Your opinion: Dec. 31, 2016

Published 3:45 pm Wednesday, January 4, 2017

After the dust settles
When it comes to living through a tragedy, there’s no place like home. The events of the past weeks could have crippled this town beyond words, but I believe the opposite is beginning to happen. We are coming together as a community the way only small-town folks can do.
I had a suspicion of this when I lost my job several years ago. I came home from the office with my possessions in a box and friends and neighbors had already started to arrive. It was like a wake, except no one was dead. It was a night-watch, just the same. My friends gathered around me to console me in a genuine time of loss.
Likewise, although much more grave in comparison, the townspeople of Americus sprang into action on word that two of our finest had been shot. In the ensuing hours our fine citizens, for the most part, obeyed the request by the police that we stay at home with the doors locked. When we arrived back home from Atlanta, the streets of Americus were deserted.
In short order, citizens, merchants and restaurateurs came forth with food to feed the multitude of law enforcement in town from all over the state. Just plain old good deeds from plain old good folks amassed that great amount of food that fed these tireless workers, with plenty to spare.
When the hunt was finally over and the perpetuator was dead of a self-inflicted gunshot wound, this village kept moving. Countless lives were affected by this tragedy: The families of the two fallen officers will never get over this. They’ve lost these two dear souls and nothing can replace them. Even the family of the shooter has lost a son and a grandson and God only knows what else. We need to be able to grieve for them, also.
The tragedy of this past Wednesday is compounded for me by the loss of two good friends: George Bagley and Marshall Welch. These two men were leaders of the community and, most of all, dear to their families and friends. Those of us who called them “friend” will truly miss both, but those families will be cared for emotionally and spiritually, as well.
That’s what makes Americus great. Sure, we have big-time problems but I wouldn’t swap all those problems for the anonymity of life in the big city. We know our neighbors. We see our friends on the sidewalk or on our front porches or at the grocery store. We are close because we live so close.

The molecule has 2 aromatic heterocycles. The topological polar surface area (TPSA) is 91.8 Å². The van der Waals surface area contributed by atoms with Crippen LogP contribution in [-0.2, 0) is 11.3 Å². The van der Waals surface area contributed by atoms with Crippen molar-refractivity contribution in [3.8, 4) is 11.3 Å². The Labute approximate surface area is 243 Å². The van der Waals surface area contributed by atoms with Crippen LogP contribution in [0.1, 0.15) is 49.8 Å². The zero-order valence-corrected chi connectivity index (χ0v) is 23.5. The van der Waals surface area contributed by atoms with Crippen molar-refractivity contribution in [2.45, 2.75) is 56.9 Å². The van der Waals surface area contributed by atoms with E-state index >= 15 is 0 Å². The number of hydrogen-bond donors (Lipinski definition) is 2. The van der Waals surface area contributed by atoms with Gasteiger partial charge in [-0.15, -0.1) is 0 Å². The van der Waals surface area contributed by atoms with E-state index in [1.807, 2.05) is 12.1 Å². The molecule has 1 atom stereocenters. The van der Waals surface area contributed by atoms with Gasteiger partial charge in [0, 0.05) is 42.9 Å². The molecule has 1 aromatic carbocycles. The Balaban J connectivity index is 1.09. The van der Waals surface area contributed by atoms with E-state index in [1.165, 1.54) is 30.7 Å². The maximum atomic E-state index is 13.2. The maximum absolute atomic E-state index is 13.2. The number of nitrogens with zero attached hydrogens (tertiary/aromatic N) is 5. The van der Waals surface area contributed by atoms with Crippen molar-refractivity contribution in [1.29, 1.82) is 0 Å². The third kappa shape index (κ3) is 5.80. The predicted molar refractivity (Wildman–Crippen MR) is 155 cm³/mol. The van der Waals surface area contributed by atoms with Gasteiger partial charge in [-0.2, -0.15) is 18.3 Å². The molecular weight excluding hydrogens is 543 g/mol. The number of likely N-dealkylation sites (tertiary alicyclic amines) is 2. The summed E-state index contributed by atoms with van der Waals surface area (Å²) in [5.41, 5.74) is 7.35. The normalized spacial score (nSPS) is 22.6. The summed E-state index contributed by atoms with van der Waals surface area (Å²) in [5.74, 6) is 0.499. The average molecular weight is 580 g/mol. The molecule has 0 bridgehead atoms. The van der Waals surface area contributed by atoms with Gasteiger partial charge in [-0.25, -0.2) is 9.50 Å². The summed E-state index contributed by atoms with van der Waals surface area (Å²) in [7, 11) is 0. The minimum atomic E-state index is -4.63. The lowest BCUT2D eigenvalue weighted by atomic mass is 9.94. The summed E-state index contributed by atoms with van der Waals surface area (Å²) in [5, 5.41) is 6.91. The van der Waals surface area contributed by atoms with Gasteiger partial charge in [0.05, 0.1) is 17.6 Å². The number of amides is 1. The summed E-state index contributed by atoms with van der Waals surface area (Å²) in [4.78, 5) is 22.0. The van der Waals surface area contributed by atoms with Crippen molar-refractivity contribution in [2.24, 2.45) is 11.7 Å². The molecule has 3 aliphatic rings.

We are so fortunate to live in a place that not only knows how to grieve, but also how to uphold our neighbors and friends. I am so glad that, almost 13 years ago, we decided to sell out in Atlanta and move to this flawed, but wonderful little town.
God bless us all. God Bless Americus.
Stick Miller

Congratulations and thanks to Judge Peagler
On behalf of the State Bar of Georgia, I wish to extend congratulations and thanks to longtime Southwestern Judicial Circuit Superior Court Judge George M. Peagler Jr. on his retirement from full-time judicial service effective Dec. 31.
During his distinguished career of 41 years in Georgia’s legal profession and justice system, Judge Peagler was engaged in the private practice of law for more than two decades prior to joining the Superior Court bench for the Southwestern Circuit, covering Lee, Macon, Schley, Stewart, Sumter and Webster counties, in 2000. He is also a past president of the Southwestern Circuit Bar Association and the Americus-Sumter County Chamber of Commerce and a recipient of the Chief Justice Robert Benham Award for Community Service.
All members of the State Bar of Georgia are grateful for the dedicated service of Judge Peagler and are inspired by his many contributions toward strengthening the foundations of our justice system, which protects the rights and liberties of all Americans. We wish him well in the years ahead.
Patrick T. O’Connor
President, State Bar of Georgia